Yesterday was John Lennon’s birthday. He would have been 74 years old had he not been gunned down by a madman on December 8, 1980.
This eight minute video was taken in a San Francisco hotel room in 1972. The video is actually a patchwork: there was obviously more than one camera in the room, and somebody later spliced together sections of each of them to create this flawed but mostly continuous sequence. Yoko is holding a microphone, but don’t worry—she does very little singing and none of the “primal scream therapy” that may have been effective therapy for her and for John, but difficult for the rest of us to listen to.
That being said, let me play devil’s advocate for a minute. A lot of animosity and blame is directed at Yoko, but most of it is unjustified. Regardless of what we think about Yoko Ono, John Lennon absolutely adored her. He was in a major funk when he met her and she gave him a new lease on life. We practically worship John Lennon; we put him up there on music’s Mount Rushmore and laud him as a hero, so it is a bit contradictory to dismiss Yoko’s contributions—in whatever strange forms they took—to Lennon’s body of work. Her most important contribution is not preserved on vinyl or on film: it is what she did to help John free himself from the shackles of being a superstar, of being a Beatle, of being that John Lennon, so that his artistic creativity could have room to breathe again. Without Yoko Ono we have no “Imagine.”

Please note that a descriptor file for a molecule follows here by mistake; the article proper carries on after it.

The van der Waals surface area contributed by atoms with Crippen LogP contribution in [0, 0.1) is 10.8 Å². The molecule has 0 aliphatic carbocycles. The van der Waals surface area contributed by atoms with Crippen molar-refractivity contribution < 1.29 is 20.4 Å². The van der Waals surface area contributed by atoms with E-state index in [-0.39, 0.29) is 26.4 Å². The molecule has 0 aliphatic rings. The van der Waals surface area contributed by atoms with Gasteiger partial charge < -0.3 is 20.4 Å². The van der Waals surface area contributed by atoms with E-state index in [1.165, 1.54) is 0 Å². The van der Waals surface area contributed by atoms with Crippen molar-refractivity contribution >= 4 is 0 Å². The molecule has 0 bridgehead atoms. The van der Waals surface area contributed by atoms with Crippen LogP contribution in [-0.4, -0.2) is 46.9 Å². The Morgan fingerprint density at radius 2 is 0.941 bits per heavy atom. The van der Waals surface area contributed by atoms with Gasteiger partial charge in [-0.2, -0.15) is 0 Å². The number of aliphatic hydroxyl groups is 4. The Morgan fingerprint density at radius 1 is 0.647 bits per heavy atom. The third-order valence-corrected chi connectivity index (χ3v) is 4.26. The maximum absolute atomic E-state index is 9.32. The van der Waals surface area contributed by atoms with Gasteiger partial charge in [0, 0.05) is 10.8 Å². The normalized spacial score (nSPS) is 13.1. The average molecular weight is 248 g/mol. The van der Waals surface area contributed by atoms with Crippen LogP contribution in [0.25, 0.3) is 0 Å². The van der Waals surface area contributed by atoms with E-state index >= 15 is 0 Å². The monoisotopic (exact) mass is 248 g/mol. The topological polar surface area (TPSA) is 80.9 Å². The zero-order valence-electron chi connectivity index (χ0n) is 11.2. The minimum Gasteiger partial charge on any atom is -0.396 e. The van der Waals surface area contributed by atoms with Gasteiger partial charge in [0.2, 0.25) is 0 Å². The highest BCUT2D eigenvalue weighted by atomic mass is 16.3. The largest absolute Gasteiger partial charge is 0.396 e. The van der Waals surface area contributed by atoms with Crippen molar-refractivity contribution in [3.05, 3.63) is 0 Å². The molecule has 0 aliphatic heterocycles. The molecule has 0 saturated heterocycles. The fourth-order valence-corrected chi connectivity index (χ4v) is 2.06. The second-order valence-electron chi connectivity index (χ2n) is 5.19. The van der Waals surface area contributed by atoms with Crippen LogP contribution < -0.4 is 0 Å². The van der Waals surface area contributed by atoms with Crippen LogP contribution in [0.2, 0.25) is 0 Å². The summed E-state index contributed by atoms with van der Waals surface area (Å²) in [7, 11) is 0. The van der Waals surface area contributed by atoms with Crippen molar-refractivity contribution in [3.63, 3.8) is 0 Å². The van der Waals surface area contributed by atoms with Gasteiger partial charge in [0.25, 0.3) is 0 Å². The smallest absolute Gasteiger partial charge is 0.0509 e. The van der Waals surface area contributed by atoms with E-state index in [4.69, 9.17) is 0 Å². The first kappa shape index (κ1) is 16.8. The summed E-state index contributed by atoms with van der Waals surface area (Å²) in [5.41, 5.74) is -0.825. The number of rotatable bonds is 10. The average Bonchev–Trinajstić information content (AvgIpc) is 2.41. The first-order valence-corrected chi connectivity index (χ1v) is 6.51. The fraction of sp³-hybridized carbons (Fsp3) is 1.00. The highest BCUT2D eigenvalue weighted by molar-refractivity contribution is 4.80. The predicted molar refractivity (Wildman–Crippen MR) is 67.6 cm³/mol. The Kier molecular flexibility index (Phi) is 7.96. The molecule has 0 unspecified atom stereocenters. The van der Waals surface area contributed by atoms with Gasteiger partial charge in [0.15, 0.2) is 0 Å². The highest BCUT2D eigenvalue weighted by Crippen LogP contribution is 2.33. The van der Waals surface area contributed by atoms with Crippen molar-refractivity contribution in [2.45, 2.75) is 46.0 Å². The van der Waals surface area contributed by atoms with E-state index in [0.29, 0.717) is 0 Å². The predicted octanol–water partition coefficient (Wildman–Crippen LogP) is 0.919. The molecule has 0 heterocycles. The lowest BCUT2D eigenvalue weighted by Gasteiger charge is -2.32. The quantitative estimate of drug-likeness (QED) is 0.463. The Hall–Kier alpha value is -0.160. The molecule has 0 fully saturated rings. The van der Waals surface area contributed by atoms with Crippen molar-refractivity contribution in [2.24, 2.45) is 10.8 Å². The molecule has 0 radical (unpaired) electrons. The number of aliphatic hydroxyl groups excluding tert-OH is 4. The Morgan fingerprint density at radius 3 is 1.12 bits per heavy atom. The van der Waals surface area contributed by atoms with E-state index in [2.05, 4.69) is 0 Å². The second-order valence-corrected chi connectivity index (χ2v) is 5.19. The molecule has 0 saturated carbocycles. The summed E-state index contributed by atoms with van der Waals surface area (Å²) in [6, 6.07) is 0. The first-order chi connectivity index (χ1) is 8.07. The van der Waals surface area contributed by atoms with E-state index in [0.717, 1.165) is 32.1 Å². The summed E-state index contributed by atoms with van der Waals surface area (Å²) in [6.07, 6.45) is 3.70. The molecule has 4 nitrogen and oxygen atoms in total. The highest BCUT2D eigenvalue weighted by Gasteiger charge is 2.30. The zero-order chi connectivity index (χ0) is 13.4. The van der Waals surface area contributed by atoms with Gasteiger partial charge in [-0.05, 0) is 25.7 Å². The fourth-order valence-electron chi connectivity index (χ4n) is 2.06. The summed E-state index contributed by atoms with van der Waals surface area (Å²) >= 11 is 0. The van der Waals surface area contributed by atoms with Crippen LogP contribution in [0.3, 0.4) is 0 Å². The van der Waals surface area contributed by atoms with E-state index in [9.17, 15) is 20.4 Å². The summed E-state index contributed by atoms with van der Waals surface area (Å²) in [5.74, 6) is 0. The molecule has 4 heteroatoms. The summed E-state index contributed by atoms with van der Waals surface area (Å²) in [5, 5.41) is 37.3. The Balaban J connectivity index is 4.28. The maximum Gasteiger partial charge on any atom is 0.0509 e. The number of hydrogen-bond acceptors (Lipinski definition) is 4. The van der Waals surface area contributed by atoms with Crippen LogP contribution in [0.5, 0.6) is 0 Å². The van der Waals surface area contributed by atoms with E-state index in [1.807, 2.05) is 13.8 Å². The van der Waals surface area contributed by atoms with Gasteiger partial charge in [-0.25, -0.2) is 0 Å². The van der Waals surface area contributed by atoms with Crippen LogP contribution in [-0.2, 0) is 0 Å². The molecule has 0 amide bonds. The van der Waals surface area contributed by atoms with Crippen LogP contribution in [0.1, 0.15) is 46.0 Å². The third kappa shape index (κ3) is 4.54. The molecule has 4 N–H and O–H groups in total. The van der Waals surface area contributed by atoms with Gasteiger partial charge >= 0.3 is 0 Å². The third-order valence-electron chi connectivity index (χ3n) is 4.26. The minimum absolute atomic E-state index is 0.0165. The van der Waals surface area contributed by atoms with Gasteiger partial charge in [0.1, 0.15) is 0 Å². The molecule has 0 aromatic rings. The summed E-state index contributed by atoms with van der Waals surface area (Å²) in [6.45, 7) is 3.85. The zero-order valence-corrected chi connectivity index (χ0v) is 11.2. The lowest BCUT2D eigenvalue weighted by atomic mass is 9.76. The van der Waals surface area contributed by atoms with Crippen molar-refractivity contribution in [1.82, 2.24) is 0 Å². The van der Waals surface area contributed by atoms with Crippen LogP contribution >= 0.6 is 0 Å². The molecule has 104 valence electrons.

Most of this video is of John strumming and singing old blues and rock songs—the kind of stuff the Beatles played before they were The Beatles. John Lennon was a major architect of some of music’s most ambitious, elaborate, groundbreaking and revolutionary material, yet underneath all that was a humble and earnest desire to play these simple old tunes. See the June 27 episode of FNWGG for John’s famous “chairs” analogy.
I won’t vilify you if you don’t avail yourself of all eight minutes of this, but don’t deny yourself the pleasure of at least checking out 4:21 to 5:55 with John playing “Rock Island Line”, an old blues standard first recorded in 1934.